BEN # 190

Adolf Ceska aceska at VICTORIA.TC.CA
Sat Apr 25 11:34:28 EST 1998


                                                   
BBBBB    EEEEEE   NN   N             ISSN 1188-603X
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BBBBB    EEEEE    NN N N             BOTANICAL
BB   B   EE       NN  NN             ELECTRONIC
BBBBB    EEEEEE   NN   N             NEWS

No. 190                              April 25, 1998

aceska at victoria.tc.ca                Victoria, B.C.
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 Dr. A. Ceska, P.O.Box 8546, Victoria, B.C. Canada V8W 3S2
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BOTANY BC - PEACE RIVER
From: SDELONG at mfor01.for.gov.bc.ca

BOTANY  BC is still in the planning stage and it's scheduled for
June 18-20 in the Peace  River  area  (Fort  St.  John).  Focus:
Vegetation  of the Peace River Breaks and Wetlands. We can still
change the date and other possibilities are June 21-23  or  July
9-11.  I  would greatly appreciate if you could e-mail me if you
have a strong preference as to date. Please, answer directly  to
me. Craig Delong <sdelong at mfor01.for.gov.bc.ca>


GYPSY MOTH & Btk: THREAT TO RARE LEPIDOPTERA (RE: BEN # 186)
From: Cris Guppy <cguppy at quesnelbc.com>

The pesticide which poses the most serious threat to the conser-
vation  of  rare butterflies and moths is the otherwise environ-
mentally friendly bacterial insecticide Bacillus  thuringiensis,
commonly  known as "Bt". Bacillus thuringiensis occurs naturally
in the soil and on plants. Different varieties of Bt  produce  a
crystal  protein and spores that are toxic to specific groups of
insects. Bacillus thuringiensis variety kurstaki (Btk) is  espe-
cially toxic to pest species of butterfly and moth caterpillars.
Other varieties of Bt include variety tenebrionis for control of
Colorado  potato  beetle  and  elm  leaf beetle larvae, var. is-
raelensis for control of mosquito, black fly,  and  fungus  gnat
larvae,  and  variety aizawai for control of wax moth larvae and
various caterpillars, especially the diamondback moth  caterpil-
lar.

When  Btk is eaten by a caterpillar, the crystal protein and the
spores damage the gut lining, leading to gut  paralysis.  Cater-
pillars  stop  eating,  become limp and shrunken, die and decom-
pose. The crystal protein in commercial formulations of  Btk  is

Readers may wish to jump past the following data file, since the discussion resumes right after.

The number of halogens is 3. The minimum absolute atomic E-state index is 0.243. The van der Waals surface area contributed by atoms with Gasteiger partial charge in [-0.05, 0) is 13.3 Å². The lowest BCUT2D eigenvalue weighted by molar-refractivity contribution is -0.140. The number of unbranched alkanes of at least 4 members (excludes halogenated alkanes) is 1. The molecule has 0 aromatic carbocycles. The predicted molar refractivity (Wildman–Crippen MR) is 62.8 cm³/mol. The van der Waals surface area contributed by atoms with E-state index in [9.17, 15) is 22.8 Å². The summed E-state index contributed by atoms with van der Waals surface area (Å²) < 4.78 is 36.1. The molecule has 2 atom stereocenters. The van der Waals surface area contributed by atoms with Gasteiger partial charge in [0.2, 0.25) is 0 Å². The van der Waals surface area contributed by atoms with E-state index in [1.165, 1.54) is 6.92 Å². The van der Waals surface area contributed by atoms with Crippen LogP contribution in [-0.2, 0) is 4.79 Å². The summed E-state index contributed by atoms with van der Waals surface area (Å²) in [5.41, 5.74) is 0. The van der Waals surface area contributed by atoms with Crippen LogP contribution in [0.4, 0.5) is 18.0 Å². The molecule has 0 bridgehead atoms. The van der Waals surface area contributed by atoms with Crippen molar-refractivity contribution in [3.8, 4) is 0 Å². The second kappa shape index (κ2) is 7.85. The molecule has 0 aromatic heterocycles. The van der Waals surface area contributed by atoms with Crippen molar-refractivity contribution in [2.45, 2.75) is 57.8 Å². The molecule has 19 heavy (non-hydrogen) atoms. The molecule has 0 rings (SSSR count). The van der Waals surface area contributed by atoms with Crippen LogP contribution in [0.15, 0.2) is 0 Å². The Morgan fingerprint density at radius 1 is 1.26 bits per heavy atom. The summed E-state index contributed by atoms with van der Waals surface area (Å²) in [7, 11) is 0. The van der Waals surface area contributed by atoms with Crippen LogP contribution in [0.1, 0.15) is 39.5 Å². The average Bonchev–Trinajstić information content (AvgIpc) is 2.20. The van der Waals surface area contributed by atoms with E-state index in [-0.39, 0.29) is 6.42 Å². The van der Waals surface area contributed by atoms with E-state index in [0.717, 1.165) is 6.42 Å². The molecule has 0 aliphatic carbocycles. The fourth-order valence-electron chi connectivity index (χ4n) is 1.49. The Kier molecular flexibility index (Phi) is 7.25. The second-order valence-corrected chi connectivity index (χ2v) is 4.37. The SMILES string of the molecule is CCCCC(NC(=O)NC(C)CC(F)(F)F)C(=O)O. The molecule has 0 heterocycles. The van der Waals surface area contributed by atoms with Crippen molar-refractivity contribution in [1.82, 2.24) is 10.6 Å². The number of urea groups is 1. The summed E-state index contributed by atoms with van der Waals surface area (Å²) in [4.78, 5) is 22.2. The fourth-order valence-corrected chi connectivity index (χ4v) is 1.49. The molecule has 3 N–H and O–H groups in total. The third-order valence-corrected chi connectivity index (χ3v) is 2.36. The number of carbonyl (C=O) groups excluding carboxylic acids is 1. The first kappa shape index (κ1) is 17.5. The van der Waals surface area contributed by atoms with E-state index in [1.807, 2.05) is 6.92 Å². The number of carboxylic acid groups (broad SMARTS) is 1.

only  toxic when eaten by insects, such as caterpillars, with an
alkaline gut pH and gut membranes sensitive to  the  toxin.  The
caterpillars  must be at a susceptible stage of development, and
the Btk must be eaten in sufficient quantity. Caterpillars which
eat doses of Btk too low to kill them may  produce  adults  with
reduced  reproductive  capability,  sometimes resulting in addi-
tional population reductions the year after spraying.

Btk loses  its  activity  shortly  after  application.  Sunlight
breaks  down  the  crystal  protein  and  rain washes it off the
foliage. Within a few days to a week the Btk is  no  longer  ac-
tive.  Information  regarding Btk to about 1991 is summarized by
Otvos and Vanderveen  (1993).  Btk  kills  caterpillars  of  all
butterflies  and  moths,  although  some  species  are partially
resistant to it.

Young larvae are usually most susceptible to Btk, but fourth and
fifth instar larvae eat greater volumes of leaves and  therefore
have a greater chance of ingesting Btk when the application does
not  achieve  even  coverage.  Any  caterpillars  feeding on the
outside of leaves, which includes most butterfly and moth cater-
pillars, will be affected when Btk is sprayed. Garry oak ecosys-
tems sprayed with Btk show significant reductions in both  over-
all  number  of  all butterfly and moth caterpillars (50% reduc-
tion) and in species  diversity  (38%  reduction).  Three  years
after  the  application species diversity was still depressed in
the Btk treated area, although overall caterpillar abundance had
recovered (Miller 1990). Ceanothus shrubs sprayed with  Btk  had
an  81%  reduction  in caterpillar abundance soon after spraying
had occurred, and there was still a 71% reduction  at  the  same
season the next year. Uncommon caterpillar species were the most
adversely  affected, with uncommon species being completely lost
from the area treated with Btk (Miller 1992). In coastal British
Columbia even small populations of Gypsy  Moth  are  effectively
eliminated  by the Btk. Any other rare butterfly or moth species
with caterpillars feeding on leaves at time of  Btk  application
is also likely to have significant population reductions and may
be  extirpated.  Rare species of butterflies and moths have poor
dispersal ability, poor colonization ability,  and  low  popula-
tions,  and  many  of  them  will have larvae present at time of
spraying. Their small populations will also be extirpated by Btk
spraying. Gypsy Moth is an excellent colonizer, and will soon be